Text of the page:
Thursday, 17 November 2011

CSI Move to re-assure fans after Snoras Bank placed into administration Part I

Today CSI released a statement to the media in a bid to re-assure Pompey fans that the problems in relation to the Snoras Bank had no bearing on the businesses operations of CSI and that the purchase of the club had been solely financed through the private wealth of its owners and that the football club is operationally unaffected by the bank entering into what they call temporary administration. Well that’s OK then we can all go bury our heads into the sand and not panic at all.

Sadly though the statement seems to have missed a couple of area’s that might be cause for concern to the long term safety of the club. Being placed into administration as fans will well remember isn’t like forgetting your pin number at the cash point and having your card swallowed up by a machine. It means your business is in financial meltdown. Its one step away from liquidation, a last throw of the dice as you will to find someone to step in and save your ailing business. If Snoras Bank is part of what supposedly makes up the wealth of owner Vladamir Antonov’s so called personal fortune, then it’s safe to assume and to allegedly suggest that a huge chunk of that wealth is in serious danger of no longer existing. Just how bad is the situation with the bank? Well the government has taken it over citing concerns that they believe it to be insolvent. The synonym of being insolvent; That the company is bankrupt. And we all know that when you go bankrupt it means you have no money and are unable to pay the bills anymore.

So in short the government believes the bank to be insolvent which should set some alarm bells ringing as the aforementioned Mr Antonov is the largest shareholder in the Bank with 68.10% of the shares issued.

The problems don’t stop there; Lithuania’s banking regulator also believes that more than one billion litai (which is the equivalent to $392 million) worth of assets may be missing. The regulators have halted the banks operations until Novemeber 21st and have appointed a state administrator after the Bank ignored recommendations to reduce its credit risk. So in other words the warning signs have been there for quite a while but were ignored by the bank and those who run the business or in other words they knew they were sailing close to the wind and in trouble but carried on regardless. This isn’t putting much faith in me that they have the business acumen to run businesses in any way shape or form. I don’t know about anyone else but things like that tend to make me slightly nervous especially giving the past few seasons at Pompey under previous owners.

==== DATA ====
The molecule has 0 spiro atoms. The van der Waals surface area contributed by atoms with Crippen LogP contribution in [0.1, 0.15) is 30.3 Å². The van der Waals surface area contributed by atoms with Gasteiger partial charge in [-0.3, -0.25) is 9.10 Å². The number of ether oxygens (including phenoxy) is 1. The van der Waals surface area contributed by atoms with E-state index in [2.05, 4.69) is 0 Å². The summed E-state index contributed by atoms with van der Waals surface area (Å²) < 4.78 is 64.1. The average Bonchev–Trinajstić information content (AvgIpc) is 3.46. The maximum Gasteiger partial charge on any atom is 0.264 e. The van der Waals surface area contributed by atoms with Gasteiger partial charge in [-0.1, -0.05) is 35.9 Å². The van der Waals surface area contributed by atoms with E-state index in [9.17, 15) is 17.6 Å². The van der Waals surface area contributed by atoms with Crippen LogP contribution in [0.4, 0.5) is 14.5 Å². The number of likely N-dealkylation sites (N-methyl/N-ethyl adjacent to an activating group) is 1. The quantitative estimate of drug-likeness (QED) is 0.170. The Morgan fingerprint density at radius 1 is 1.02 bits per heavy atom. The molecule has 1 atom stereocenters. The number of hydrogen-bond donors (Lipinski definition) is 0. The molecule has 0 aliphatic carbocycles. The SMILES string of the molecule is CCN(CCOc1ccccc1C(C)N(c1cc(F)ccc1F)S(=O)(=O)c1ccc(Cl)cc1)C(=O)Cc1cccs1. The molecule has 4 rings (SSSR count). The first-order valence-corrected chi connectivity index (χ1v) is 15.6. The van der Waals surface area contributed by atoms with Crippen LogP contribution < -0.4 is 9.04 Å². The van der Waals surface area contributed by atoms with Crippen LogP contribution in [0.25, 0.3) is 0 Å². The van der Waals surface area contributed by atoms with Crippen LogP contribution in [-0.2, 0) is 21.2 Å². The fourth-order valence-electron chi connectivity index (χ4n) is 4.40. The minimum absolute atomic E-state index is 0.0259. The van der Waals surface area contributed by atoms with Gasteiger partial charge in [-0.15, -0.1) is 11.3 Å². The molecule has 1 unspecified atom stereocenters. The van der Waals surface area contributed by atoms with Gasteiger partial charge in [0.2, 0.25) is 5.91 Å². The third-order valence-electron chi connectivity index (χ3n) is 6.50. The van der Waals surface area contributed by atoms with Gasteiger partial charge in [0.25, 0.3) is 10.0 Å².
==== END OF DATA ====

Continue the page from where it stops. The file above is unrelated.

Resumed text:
A statement was released from the Central Bank which read; “The decision was taken to effectively protect the interests of the bank’s clients and the public interest to ensure confidence in the domestic banking system and its stability,” or in other words in had no confidence in the ability of its current shareholders to responsibly continue to run a business which it already suspects is insolvent.

In a further statement issued about the situation, accusations are levelled that the lender  “avoided providing information needed for the supervisory purposes,” and that “there are indications that information submitted to the supervisory institution was false.” So in other words a direct contradiction to the words in the CSI statement which point towards a temporary administration. The banks is now in the hands of the government who have suspended its operations and will now take over as guarantors of anyone who has money with the bank in the same way that the UK government did when it bailed out Northern Rock, Lloyds and Barclays.